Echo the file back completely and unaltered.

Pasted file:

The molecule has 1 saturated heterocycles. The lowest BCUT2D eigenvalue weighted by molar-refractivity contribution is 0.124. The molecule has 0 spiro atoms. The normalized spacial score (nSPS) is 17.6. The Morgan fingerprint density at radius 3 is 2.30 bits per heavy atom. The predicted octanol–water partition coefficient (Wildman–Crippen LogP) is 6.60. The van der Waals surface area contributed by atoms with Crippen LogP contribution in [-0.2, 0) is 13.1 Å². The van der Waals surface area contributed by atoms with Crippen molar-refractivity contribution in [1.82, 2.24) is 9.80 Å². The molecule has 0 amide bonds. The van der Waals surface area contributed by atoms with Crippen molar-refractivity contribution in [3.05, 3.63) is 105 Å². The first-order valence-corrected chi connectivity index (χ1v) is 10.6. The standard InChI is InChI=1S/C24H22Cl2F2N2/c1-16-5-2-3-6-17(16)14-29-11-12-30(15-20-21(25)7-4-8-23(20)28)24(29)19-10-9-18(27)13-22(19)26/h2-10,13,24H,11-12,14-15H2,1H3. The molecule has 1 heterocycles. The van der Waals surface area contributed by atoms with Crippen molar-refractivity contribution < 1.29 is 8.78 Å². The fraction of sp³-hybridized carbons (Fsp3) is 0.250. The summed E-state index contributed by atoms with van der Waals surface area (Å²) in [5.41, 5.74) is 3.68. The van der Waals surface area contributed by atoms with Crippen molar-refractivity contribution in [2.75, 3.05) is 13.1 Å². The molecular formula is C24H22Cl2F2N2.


The molecule has 1 saturated heterocycles. The lowest BCUT2D eigenvalue weighted by molar-refractivity contribution is 0.124. The molecule has 0 spiro atoms. The normalized spacial score (nSPS) is 17.6. The Morgan fingerprint density at radius 3 is 2.30 bits per heavy atom. The predicted octanol–water partition coefficient (Wildman–Crippen LogP) is 6.60. The van der Waals surface area contributed by atoms with Crippen LogP contribution in [-0.2, 0) is 13.1 Å². The van der Waals surface area contributed by atoms with Crippen molar-refractivity contribution in [1.82, 2.24) is 9.80 Å². The molecule has 0 amide bonds. The van der Waals surface area contributed by atoms with Crippen molar-refractivity contribution in [3.05, 3.63) is 105 Å². The first-order valence-corrected chi connectivity index (χ1v) is 10.6. The standard InChI is InChI=1S/C24H22Cl2F2N2/c1-16-5-2-3-6-17(16)14-29-11-12-30(15-20-21(25)7-4-8-23(20)28)24(29)19-10-9-18(27)13-22(19)26/h2-10,13,24H,11-12,14-15H2,1H3. The molecule has 1 heterocycles. The van der Waals surface area contributed by atoms with Crippen molar-refractivity contribution < 1.29 is 8.78 Å². The fraction of sp³-hybridized carbons (Fsp3) is 0.250. The summed E-state index contributed by atoms with van der Waals surface area (Å²) in [5.41, 5.74) is 3.68. The van der Waals surface area contributed by atoms with Crippen molar-refractivity contribution in [2.75, 3.05) is 13.1 Å². The molecular formula is C24H22Cl2F2N2.